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Old Posted Sep 26, 2008, 3:10 AM
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New York Times

How a Plan for Bus Fuel Grew Expensive

Published: September 24, 2008

Five years ago, as they were signing a contract for a cleaner-burning bus fuel, some officials with New York City Transit foresaw the day when similar low-sulfur fuels might become more common and less expensive.

That fuel was custom-made, and over the last two years, fuel suppliers warned transit officials that it might become difficult to get and urged them to consider a cheaper alternative.

But the transit agency never switched.

So last month, it found itself caught off guard when there were no bidders for a new fuel contract. As a result, it rushed through a stopgap agreement with its previous supplier at a much higher price.

The tale of how officials signed a contract that increases the fuel costs for their bus fleet by what could be tens of millions of dollars over the next year, at a time of budgetary crisis, helps show how well-intentioned efforts can go awry and end up affecting riders.

The custom-made fuel costs about 20 cents a gallon more than the more common ultra-low sulfur diesel that suppliers recommended. The fuel also requires special handling that in the new contract adds about 45 cents a gallon to delivery charges. On 50 million gallons of fuel to be delivered over the next 12 months, the extra costs represent an additional expense of more than $30 million.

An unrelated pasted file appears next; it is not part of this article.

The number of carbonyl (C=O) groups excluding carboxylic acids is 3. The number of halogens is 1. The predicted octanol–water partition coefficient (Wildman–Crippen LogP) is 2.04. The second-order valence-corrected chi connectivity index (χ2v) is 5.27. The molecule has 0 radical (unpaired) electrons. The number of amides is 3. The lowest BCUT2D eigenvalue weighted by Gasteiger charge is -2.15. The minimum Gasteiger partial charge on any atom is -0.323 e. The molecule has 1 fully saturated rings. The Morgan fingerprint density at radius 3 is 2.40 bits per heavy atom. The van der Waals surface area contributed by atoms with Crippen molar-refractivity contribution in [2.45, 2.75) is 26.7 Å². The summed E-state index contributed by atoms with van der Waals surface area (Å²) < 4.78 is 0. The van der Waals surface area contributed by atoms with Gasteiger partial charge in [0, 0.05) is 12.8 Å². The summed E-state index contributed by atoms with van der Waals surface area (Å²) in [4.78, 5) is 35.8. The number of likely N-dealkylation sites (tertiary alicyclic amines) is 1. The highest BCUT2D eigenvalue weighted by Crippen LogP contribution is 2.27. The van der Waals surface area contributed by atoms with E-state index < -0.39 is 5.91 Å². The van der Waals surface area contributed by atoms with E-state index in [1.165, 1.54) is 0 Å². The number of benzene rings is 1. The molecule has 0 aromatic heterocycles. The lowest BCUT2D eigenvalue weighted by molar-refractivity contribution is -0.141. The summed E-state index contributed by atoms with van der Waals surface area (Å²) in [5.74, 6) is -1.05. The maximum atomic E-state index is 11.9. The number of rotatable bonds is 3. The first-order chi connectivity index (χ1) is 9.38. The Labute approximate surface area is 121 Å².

The transit agency was a pioneer in 2000 when, to combat pollution, it switched its bus fleet to a type of diesel fuel known as ultra-low sulfur kerosene. It arranged for the fuel to be produced at a refinery in Pennsylvania and delivered by a company that is now known as Sprague Energy. In 2003, it renewed its contract with Sprague, this time for five years.

Dana Lowell, who was the head of research and development for buses at the transit agency at the time, said officials knew then that the federal government was preparing to require that all diesel engines switch to ultra-low sulfur fuel.

The wider use, they believed, would lower the cost of the fuel.

“The idea was that the five-year contract would take New York City Transit all the way through the transition, and on the other side of the transition they’d be able to buy fuel in a more natural process because it would be the standard,” said Mr. Lowell, who left the agency in 2004 and is now a vice president of M. J. Bradley, an environmental consulting firm.

Instead, in 2006 the federal government chose a slightly different fuel, commonly known as ultra-low sulfur diesel. Today the fuel can be bought at most gas stations.

The kerosene fuel used by the transit agency is produced only at a Pennsylvania refinery owned by Sunoco, and the agency is now the only large purchaser. Because of its unique characteristics, the fuel cannot be shipped by pipeline but has to be moved by barge and stored in separate tanks, adding greatly to costs.

Nonetheless, the agency decided to stick with the kerosene fuel, which is similar to jet fuel. Officials cited problems with diesel fuel in cold weather as one reason.

On Tuesday, when asked whether the transit agency should have moved earlier to switch fuels, Howard H. Roberts Jr., the president of the agency, said, “In hindsight, absolutely.”